The HR management module is a component covering many other HR aspects from application to retirement. The system records basic demographic and address data, selection, training and development, capabilities and skills management, compensation planning records and other related activities. Leading edge systems provide the ability to "read" applications and enter relevant data to applicable database fields, notify employers and provide position management and position control. Human resource management function involves the recruitment, placement, evaluation, compensation, and development of the employees of an organization. Initially, businesses used computer-based information systems to:

  • produce paychecks and payroll reports;
  • maintain personnel records;
  • pursue talent management.

Online recruiting has become one of the primary methods employed by HR departments to garner potential candidates for available positions within an organization. Talent management systems, or recruitment modules,[3] offer an integrated hiring solution for HRMS which typically encompass:

  • analyzing personnel usage within an organization;
  • identifying potential applicants;
  • recruiting through company-facing listings;
  • recruiting through online recruiting sites or publications that market to both recruiters and applicants;
  • analytics within the hiring process (time to hire, source of hire, turnover);
  • compliance management to ensure job ads and candidate onboarding follows government regulations.

The significant cost incurred in maintaining an organized recruitment effort, cross-posting within and across general or industry-specific job boards and maintaining a competitive exposure of availabilities has given rise to the development of a dedicated applicant tracking system (ATS) module.

The training module provides a system for organizations to administer and track employee training and development efforts. The system, normally called a "learning management system" (LMS) if a standalone product, allows HR to track education, qualifications, and skills of the employees, as well as outlining what training courses, books, CDs, web-based learning or materials are available to develop which skills. Courses can then be offered in date specific sessions, with delegates and training resources being mapped and managed within the same system. Sophisticated LMSs allow managers to approve training, budgets, and calendars alongside performance management and appraisal metrics.[4]

The employee self-service module allows employees to query HR related data and perform some HR transactions over the system. Employees may query their attendance record from the system without asking the information from HR personnel. The module also lets supervisors approve O.T. requests from their subordinates through the system without overloading the task on HR department.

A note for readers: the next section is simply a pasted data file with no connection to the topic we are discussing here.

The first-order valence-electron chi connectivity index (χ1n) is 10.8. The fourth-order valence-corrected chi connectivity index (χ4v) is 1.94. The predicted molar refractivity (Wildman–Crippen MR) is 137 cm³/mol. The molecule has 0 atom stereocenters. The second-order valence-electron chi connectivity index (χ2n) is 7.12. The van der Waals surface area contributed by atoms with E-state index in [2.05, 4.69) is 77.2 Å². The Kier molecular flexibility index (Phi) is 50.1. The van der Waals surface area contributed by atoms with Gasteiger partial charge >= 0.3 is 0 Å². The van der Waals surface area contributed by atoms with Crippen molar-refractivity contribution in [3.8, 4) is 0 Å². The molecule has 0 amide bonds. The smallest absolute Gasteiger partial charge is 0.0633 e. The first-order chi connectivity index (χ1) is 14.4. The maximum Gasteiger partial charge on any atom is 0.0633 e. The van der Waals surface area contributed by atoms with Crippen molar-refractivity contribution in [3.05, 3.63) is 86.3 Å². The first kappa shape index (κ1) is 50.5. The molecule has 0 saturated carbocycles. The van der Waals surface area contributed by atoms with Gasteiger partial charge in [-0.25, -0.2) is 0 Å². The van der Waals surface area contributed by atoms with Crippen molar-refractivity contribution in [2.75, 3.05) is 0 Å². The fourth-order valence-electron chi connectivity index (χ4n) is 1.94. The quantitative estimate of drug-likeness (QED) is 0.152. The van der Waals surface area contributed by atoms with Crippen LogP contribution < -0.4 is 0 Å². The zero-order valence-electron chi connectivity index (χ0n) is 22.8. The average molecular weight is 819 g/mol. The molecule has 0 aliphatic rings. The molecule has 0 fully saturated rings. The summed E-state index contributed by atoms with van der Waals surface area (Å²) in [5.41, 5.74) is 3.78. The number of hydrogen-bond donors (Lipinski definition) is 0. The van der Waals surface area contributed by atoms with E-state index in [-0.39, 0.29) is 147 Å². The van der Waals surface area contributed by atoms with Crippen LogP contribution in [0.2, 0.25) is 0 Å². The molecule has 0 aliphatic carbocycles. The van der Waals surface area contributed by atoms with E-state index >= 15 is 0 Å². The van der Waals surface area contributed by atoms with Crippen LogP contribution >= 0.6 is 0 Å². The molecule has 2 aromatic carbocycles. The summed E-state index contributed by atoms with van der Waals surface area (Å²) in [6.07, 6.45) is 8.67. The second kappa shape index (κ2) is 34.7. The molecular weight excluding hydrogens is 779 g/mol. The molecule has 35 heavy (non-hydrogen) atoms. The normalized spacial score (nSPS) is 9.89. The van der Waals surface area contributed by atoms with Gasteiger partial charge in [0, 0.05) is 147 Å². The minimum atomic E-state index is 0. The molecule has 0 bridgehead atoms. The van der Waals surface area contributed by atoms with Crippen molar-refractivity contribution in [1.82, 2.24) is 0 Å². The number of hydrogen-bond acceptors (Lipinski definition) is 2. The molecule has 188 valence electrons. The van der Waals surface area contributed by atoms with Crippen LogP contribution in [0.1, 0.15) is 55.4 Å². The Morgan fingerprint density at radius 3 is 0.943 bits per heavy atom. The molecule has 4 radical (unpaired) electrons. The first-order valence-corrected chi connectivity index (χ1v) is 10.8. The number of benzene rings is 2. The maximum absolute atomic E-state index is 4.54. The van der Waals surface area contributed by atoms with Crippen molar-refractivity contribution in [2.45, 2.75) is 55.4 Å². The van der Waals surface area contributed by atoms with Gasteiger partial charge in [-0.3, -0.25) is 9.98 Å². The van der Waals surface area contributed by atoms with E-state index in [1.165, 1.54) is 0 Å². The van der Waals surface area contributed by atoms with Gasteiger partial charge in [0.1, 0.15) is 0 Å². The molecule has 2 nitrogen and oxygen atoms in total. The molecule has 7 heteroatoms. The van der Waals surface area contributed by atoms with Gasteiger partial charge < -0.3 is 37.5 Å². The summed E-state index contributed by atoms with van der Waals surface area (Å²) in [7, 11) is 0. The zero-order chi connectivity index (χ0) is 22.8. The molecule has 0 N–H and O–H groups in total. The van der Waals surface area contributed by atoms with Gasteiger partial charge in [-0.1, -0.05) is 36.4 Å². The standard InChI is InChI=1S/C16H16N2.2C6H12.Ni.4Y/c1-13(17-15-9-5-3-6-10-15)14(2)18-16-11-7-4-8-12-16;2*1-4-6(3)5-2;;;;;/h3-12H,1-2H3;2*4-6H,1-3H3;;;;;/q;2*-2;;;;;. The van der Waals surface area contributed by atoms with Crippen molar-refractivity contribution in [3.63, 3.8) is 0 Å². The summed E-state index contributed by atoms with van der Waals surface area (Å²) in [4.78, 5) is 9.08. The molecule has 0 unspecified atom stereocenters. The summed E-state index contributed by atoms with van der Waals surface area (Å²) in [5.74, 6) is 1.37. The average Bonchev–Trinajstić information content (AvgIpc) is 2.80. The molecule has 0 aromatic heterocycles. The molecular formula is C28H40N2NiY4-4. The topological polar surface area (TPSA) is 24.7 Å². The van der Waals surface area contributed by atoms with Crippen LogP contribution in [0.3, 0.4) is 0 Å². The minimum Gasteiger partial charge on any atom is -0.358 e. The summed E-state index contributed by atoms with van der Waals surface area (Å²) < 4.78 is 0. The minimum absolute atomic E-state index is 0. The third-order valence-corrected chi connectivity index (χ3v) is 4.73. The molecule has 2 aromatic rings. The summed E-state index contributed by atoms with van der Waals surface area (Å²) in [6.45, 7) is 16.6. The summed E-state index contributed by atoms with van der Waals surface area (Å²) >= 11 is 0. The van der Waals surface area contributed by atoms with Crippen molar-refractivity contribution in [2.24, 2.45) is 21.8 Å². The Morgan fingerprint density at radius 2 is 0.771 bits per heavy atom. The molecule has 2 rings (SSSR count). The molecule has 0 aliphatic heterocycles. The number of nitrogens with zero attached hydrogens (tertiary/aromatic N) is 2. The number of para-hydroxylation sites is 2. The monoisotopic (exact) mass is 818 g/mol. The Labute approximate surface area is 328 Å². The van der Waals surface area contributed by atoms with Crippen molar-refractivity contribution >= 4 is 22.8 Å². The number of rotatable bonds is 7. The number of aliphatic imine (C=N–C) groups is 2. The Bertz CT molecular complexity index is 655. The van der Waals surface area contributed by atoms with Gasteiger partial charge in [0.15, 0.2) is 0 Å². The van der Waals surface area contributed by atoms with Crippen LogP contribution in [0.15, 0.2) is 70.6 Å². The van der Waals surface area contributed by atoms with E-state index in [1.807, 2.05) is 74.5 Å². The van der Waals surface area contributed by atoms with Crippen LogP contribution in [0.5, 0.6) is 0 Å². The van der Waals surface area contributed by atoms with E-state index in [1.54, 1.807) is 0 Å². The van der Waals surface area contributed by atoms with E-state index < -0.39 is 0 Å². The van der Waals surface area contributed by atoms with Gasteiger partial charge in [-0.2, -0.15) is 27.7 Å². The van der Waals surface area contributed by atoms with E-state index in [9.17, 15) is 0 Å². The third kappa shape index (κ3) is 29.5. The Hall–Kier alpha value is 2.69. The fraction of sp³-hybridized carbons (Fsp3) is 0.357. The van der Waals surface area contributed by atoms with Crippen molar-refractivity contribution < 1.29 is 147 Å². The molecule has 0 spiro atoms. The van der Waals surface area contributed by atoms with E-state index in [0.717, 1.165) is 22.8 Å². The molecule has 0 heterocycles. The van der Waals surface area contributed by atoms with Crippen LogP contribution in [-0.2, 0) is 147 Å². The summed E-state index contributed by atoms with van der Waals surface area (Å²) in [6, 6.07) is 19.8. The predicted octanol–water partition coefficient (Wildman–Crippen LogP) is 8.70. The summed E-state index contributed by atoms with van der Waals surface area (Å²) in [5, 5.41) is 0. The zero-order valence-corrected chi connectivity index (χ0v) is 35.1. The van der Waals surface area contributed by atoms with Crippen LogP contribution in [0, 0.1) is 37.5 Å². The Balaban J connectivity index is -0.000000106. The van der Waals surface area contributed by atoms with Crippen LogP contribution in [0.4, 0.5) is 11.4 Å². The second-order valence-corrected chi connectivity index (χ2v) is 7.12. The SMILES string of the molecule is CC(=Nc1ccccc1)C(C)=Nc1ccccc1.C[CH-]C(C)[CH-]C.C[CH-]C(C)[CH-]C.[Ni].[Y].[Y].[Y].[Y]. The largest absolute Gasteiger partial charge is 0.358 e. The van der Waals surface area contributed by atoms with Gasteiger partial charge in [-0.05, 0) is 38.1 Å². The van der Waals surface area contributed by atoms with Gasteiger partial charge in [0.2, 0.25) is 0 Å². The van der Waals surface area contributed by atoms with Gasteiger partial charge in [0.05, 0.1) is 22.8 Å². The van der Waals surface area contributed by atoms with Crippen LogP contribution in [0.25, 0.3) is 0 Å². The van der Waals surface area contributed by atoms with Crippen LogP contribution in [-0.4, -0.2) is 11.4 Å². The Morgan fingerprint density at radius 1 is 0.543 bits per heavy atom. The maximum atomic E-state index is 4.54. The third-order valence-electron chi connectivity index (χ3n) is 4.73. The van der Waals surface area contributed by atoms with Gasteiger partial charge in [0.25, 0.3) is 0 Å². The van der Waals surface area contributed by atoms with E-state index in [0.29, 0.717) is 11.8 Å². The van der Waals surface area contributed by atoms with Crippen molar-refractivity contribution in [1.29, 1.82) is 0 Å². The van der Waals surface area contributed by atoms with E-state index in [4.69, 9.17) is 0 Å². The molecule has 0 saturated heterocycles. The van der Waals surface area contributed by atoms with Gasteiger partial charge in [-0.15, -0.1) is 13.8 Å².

Many organizations have gone beyond the traditional functions and developed human resource management information systems, which support recruitment, selection, hiring, job placement, performance appraisals, employee benefit analysis, health, safety, and security, while others integrate an outsourced applicant tracking system that encompasses a subset of the above.

The analytics module enables organizations to extend the value of an HRMS implementation by extracting HR related data for use with other business intelligence platforms. For example, organizations combine HR metrics with other business data to identify trends and anomalies in headcount in order to better predict the impact of employee turnover on future output.

There are now many types of HRMS or HRIS, some of which are typically local-machine-based software packages; the other main type is an online cloud-based system that can be accessed via a web browser.

The staff training module enables organizations the ability to enter, track and manage employee and staff training. Each type of activity can be recorded together with the additional data. The performance of each employee or staff member is then stored and can be accessed via the Analytics module.

Employee reassign module is a recent additional functionality of HRMS. This module has the functions of transfer, promotion, pay revision, re-designation, deputation, confirmation, pay mode change and letter form.

Employee self-service[edit]

Employee self-service (ESS) provides employees access to their personal records and details. ESS features include allowing employees to change their contact details, banking information, and benefits. ESS also allows for administrative tasks such as applying for leave, seeing absence history, reviewing timesheets and tasks, inquiring about available loan programs, requesting overtime payment, viewing compensation history, and submitting reimbursement slips. With the emergence of ESS, employees are able to transact with their Human Resources office remotely.

With ESS features, employees can take more responsibility for their present job, skill development, and career planning. As part of HRIS, feedback is given for skill profiles, training and learning, objective setting, appraisals and reporting/analytics.[5] These systems are especially useful for businesses with remote workers, where employees are highly mobile, have flexible working, or not collocated with their manager.[5]

See also[edit]


  1. ^ "Oracle debuts Subscription Management and CX Unity, updates to HCM Cloud and Data Cloud". VentureBeat. October 22, 2018. Retrieved April 14, 2022.
  2. ^ "Oracle introduces new capabilities for its Oracle Fusion Cloud SCM offering". Retrieved April 14, 2022.
  3. ^ "HRMS for recruitment: everything you need to know". Retrieved September 12, 2018.
  4. ^ "Employee Training Management". Retrieved July 13, 2022.
  5. ^ a b "Electronic Pay Stubs: A Report to the Governor and the Legislature" (PDF). (New York State). February 12, 2009. Retrieved May 4, 2014.

Further reading[edit]

  • Maier, Christian; Laumer, Sven; Eckhardt, Andreas; Weitzel, Tim (September 2013). "Analyzing the impact of HRIS implementations on HR personnel's job satisfaction and turnover intention". The Journal of Strategic Information Systems. 22 (3): 193–207. doi:10.1016/j.jsis.2012.09.001.